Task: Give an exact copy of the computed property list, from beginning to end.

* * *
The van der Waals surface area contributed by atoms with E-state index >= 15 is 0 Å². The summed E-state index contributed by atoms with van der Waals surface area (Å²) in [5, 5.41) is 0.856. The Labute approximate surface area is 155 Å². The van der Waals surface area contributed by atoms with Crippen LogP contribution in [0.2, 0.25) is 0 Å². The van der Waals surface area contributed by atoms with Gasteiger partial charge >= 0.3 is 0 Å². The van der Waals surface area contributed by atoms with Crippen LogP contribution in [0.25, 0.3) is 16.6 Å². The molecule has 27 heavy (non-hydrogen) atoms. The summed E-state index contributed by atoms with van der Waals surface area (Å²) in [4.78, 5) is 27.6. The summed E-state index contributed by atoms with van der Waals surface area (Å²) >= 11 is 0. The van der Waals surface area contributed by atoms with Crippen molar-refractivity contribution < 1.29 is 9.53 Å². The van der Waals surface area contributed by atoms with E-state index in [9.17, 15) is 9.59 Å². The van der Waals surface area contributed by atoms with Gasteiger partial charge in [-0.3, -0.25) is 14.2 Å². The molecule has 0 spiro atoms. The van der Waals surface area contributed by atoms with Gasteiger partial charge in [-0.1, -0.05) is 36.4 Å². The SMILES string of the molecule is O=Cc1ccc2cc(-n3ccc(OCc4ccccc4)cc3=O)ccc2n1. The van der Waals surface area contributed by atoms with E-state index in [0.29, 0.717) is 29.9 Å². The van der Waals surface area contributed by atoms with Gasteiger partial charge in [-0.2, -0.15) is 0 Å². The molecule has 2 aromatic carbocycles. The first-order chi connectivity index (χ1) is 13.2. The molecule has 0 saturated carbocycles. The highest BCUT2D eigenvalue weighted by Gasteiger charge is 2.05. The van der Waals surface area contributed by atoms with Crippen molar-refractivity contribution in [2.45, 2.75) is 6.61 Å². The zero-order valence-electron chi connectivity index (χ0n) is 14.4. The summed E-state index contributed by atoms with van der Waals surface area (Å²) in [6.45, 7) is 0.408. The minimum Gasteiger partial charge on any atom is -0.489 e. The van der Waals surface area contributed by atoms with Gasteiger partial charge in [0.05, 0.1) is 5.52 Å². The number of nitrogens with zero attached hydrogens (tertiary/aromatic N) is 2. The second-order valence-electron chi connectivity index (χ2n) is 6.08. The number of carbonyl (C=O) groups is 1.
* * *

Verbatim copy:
The van der Waals surface area contributed by atoms with E-state index >= 15 is 0 Å². The summed E-state index contributed by atoms with van der Waals surface area (Å²) in [5, 5.41) is 0.856. The Labute approximate surface area is 155 Å². The van der Waals surface area contributed by atoms with Crippen LogP contribution in [0.2, 0.25) is 0 Å². The van der Waals surface area contributed by atoms with Gasteiger partial charge >= 0.3 is 0 Å². The van der Waals surface area contributed by atoms with Crippen LogP contribution in [0.25, 0.3) is 16.6 Å². The molecule has 27 heavy (non-hydrogen) atoms. The summed E-state index contributed by atoms with van der Waals surface area (Å²) in [4.78, 5) is 27.6. The summed E-state index contributed by atoms with van der Waals surface area (Å²) >= 11 is 0. The van der Waals surface area contributed by atoms with Crippen molar-refractivity contribution < 1.29 is 9.53 Å². The van der Waals surface area contributed by atoms with E-state index in [9.17, 15) is 9.59 Å². The van der Waals surface area contributed by atoms with Gasteiger partial charge in [-0.3, -0.25) is 14.2 Å². The molecule has 0 spiro atoms. The van der Waals surface area contributed by atoms with Gasteiger partial charge in [-0.1, -0.05) is 36.4 Å². The SMILES string of the molecule is O=Cc1ccc2cc(-n3ccc(OCc4ccccc4)cc3=O)ccc2n1. The van der Waals surface area contributed by atoms with E-state index in [0.29, 0.717) is 29.9 Å². The van der Waals surface area contributed by atoms with Gasteiger partial charge in [-0.2, -0.15) is 0 Å². The molecule has 2 aromatic carbocycles. The first-order chi connectivity index (χ1) is 13.2. The molecule has 0 saturated carbocycles. The highest BCUT2D eigenvalue weighted by Gasteiger charge is 2.05. The van der Waals surface area contributed by atoms with Crippen molar-refractivity contribution in [2.45, 2.75) is 6.61 Å². The zero-order valence-electron chi connectivity index (χ0n) is 14.4. The summed E-state index contributed by atoms with van der Waals surface area (Å²) in [6.45, 7) is 0.408. The minimum Gasteiger partial charge on any atom is -0.489 e. The van der Waals surface area contributed by atoms with Gasteiger partial charge in [0.05, 0.1) is 5.52 Å². The number of nitrogens with zero attached hydrogens (tertiary/aromatic N) is 2. The second-order valence-electron chi connectivity index (χ2n) is 6.08. The number of carbonyl (C=O) groups is 1.